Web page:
Uber is moving towards acquiring a license to operate in Victoria, Kelowna


Uber is seeking a license transfer from another ride-sharing company to operate in Victoria, Kelowna by the holidays

Photo by Karley Sider.

Less than a year after being denied by the Passenger Transportation Board (PTB), Uber is again seeking a license that would allow it to operate in other areas of British Columbia, particularly on the island of Vancouver and Kelowna.

The Passenger Transportation Board is described on its website as “an independent tribunal panel established in British Columbia under the Passenger Transportation Act” and is primarily responsible for “making decisions on applications for vehicle permits intended for passengers (for example, taxis, limousines and shuttles). vans), intercity bus authorizations and transportation network service authorizations (e.g. carpooling).Uber has been operating in Canada for about 10 years, but only came to British Columbia when it started operating in Vancouver in 2020.

“The City of Victoria welcomes additional transportation options that help connect people and businesses to our community,” Victoria Mayor Lisa Helps said in a press release issued by Uber. “We have heard from local businesses, entrepreneurs and our hospitality industry that there is an immediate demand for these services.”

The ridesharing company failed to win a license in Victoria after the PTB rejected its application last year, citing concerns about the public’s need for the service and whether granting the license demand would negatively affect the economic conditions of existing taxi and ride-sharing businesses, given the already detrimental impact of COVID-19.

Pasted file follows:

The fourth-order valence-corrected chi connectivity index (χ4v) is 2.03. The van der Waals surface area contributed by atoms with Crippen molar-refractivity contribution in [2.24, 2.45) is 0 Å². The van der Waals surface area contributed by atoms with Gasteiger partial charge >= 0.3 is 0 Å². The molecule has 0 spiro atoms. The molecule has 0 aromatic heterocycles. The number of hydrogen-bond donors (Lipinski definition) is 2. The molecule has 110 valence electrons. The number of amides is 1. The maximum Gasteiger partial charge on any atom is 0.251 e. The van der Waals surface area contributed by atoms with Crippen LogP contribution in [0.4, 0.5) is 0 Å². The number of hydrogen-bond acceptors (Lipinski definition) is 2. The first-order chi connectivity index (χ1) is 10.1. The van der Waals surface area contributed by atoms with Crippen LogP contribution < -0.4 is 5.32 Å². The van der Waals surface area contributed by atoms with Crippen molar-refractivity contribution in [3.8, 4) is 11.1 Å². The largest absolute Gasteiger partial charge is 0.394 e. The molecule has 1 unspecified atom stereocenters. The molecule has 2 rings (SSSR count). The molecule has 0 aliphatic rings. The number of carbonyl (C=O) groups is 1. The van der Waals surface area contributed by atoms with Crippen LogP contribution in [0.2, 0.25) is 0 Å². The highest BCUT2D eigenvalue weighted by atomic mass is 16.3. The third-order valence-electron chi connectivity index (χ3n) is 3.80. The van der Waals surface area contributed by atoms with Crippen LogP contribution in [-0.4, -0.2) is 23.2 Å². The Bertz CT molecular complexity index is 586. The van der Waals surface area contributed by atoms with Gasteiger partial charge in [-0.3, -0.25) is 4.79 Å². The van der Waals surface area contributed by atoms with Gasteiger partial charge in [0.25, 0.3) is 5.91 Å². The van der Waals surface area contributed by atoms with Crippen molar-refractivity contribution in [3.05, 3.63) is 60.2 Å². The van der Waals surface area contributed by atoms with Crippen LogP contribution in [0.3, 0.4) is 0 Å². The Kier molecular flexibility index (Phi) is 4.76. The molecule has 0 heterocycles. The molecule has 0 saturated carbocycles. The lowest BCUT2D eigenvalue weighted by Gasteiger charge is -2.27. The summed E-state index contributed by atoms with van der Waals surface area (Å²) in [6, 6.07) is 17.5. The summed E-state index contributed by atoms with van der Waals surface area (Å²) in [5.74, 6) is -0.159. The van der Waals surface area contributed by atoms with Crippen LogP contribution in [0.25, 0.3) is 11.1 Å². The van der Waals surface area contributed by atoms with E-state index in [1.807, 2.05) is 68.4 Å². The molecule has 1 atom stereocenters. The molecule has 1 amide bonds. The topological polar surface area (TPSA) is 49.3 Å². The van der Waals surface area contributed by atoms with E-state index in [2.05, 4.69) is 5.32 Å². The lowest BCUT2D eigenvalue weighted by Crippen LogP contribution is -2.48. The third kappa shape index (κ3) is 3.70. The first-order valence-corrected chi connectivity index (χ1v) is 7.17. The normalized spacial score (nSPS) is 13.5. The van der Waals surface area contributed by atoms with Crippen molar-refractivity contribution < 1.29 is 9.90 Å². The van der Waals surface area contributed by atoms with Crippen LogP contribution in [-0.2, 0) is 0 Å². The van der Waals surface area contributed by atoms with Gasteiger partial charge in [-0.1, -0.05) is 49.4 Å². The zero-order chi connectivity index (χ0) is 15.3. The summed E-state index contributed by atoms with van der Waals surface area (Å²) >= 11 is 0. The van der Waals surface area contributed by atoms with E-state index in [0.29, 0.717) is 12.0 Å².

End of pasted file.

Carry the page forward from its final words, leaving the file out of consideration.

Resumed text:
This time, Uber is heading for a new course.

The new application submitted by the global ride-sharing giant is different from last year’s application, in that it does not ask for an entirely new operating license. Instead, he hopes to purchase a business license from a business that is already operating in Kelowna and Victoria. The name of the company that Uber hopes to license has not yet been disclosed.

In order to obtain approval for a license transfer from the PTB, Uber need only demonstrate that it is “fit and fit” to operate and is “capable of providing the service offers”.

“Fortunately, the PTB has found Uber to be fit, suitable and capable twice now. And our track record remains strong,” Uber spokesperson Keerthana Rang said in the press release.

According to Uber’s statement, a similar view was also expressed by Kelowna Mayor Colin Basran.

“We are committed to providing a variety of transportation options for residents and visitors, with the aim of reducing both car dependency and the need for parking, while increasing mobility options,” he said. in his press release. “Uber’s arrival in Kelowna is long overdue and we encourage the PTB to finally approve this application.

Mohan Kang, president of the BC Taxi Association and a taxi driver on Vancouver Island for more than 25 years, says ‘there are no level playing fields’ when it comes to Uber’s efforts to expand throughout British Columbia by obtaining an existing license.

“The taxi industry opposes any unregulated business,” Kang said. “We’ve said openly that we have no problem with Uber coming to BC as long as they come with a level playing field, and that’s not [currently] the case.”

Kang says while business has picked up, the taxi industry is still recovering from the effects of COVID-19 and remains in a precarious position.

“Our concern is that this is not fair. … If they’re going to use this system, and this system is going to allow them, I don’t know how the system would want us to respect it,” he added.

While no timeline has been specified as to when the PTB will assess Uber’s license transfer request, Uber says it hopes to begin operating in Victoria and Kelowna by the holiday season in December. .


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